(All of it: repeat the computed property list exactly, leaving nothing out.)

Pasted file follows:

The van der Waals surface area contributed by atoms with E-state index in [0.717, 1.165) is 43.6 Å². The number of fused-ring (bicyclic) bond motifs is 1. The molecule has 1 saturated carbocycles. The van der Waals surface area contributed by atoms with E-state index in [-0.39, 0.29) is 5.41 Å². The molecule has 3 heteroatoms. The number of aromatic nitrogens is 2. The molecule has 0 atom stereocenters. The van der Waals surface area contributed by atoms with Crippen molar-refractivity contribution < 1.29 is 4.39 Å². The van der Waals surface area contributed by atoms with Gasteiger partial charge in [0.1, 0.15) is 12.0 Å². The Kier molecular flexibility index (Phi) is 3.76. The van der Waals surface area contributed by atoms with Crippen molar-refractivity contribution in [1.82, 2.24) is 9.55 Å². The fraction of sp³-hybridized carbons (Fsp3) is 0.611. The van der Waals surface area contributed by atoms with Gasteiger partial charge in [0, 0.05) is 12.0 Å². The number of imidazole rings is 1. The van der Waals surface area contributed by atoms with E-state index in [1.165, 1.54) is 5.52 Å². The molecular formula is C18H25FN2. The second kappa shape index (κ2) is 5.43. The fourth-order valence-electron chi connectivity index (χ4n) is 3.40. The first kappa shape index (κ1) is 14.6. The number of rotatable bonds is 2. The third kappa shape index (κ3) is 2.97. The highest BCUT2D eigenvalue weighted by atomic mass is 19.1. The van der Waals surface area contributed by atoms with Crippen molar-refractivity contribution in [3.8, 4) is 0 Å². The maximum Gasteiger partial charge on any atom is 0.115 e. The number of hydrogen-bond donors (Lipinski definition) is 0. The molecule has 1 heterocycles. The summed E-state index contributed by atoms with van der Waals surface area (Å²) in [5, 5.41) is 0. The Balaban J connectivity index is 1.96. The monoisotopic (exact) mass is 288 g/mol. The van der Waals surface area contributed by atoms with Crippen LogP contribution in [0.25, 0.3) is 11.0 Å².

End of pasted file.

The van der Waals surface area contributed by atoms with E-state index in [0.717, 1.165) is 43.6 Å². The number of fused-ring (bicyclic) bond motifs is 1. The molecule has 1 saturated carbocycles. The van der Waals surface area contributed by atoms with E-state index in [-0.39, 0.29) is 5.41 Å². The molecule has 3 heteroatoms. The number of aromatic nitrogens is 2. The molecule has 0 atom stereocenters. The van der Waals surface area contributed by atoms with Crippen molar-refractivity contribution < 1.29 is 4.39 Å². The van der Waals surface area contributed by atoms with Gasteiger partial charge in [0.1, 0.15) is 12.0 Å². The Kier molecular flexibility index (Phi) is 3.76. The van der Waals surface area contributed by atoms with Crippen molar-refractivity contribution in [1.82, 2.24) is 9.55 Å². The fraction of sp³-hybridized carbons (Fsp3) is 0.611. The van der Waals surface area contributed by atoms with Gasteiger partial charge in [0, 0.05) is 12.0 Å². The number of imidazole rings is 1. The van der Waals surface area contributed by atoms with E-state index in [1.165, 1.54) is 5.52 Å². The molecular formula is C18H25FN2. The second kappa shape index (κ2) is 5.43. The fourth-order valence-electron chi connectivity index (χ4n) is 3.40. The first kappa shape index (κ1) is 14.6. The number of rotatable bonds is 2. The third kappa shape index (κ3) is 2.97. The highest BCUT2D eigenvalue weighted by atomic mass is 19.1. The van der Waals surface area contributed by atoms with Crippen molar-refractivity contribution in [3.8, 4) is 0 Å². The maximum Gasteiger partial charge on any atom is 0.115 e. The number of hydrogen-bond donors (Lipinski definition) is 0. The molecule has 1 heterocycles. The summed E-state index contributed by atoms with van der Waals surface area (Å²) in [5, 5.41) is 0. The Balaban J connectivity index is 1.96. The monoisotopic (exact) mass is 288 g/mol. The van der Waals surface area contributed by atoms with Crippen LogP contribution in [0.25, 0.3) is 11.0 Å².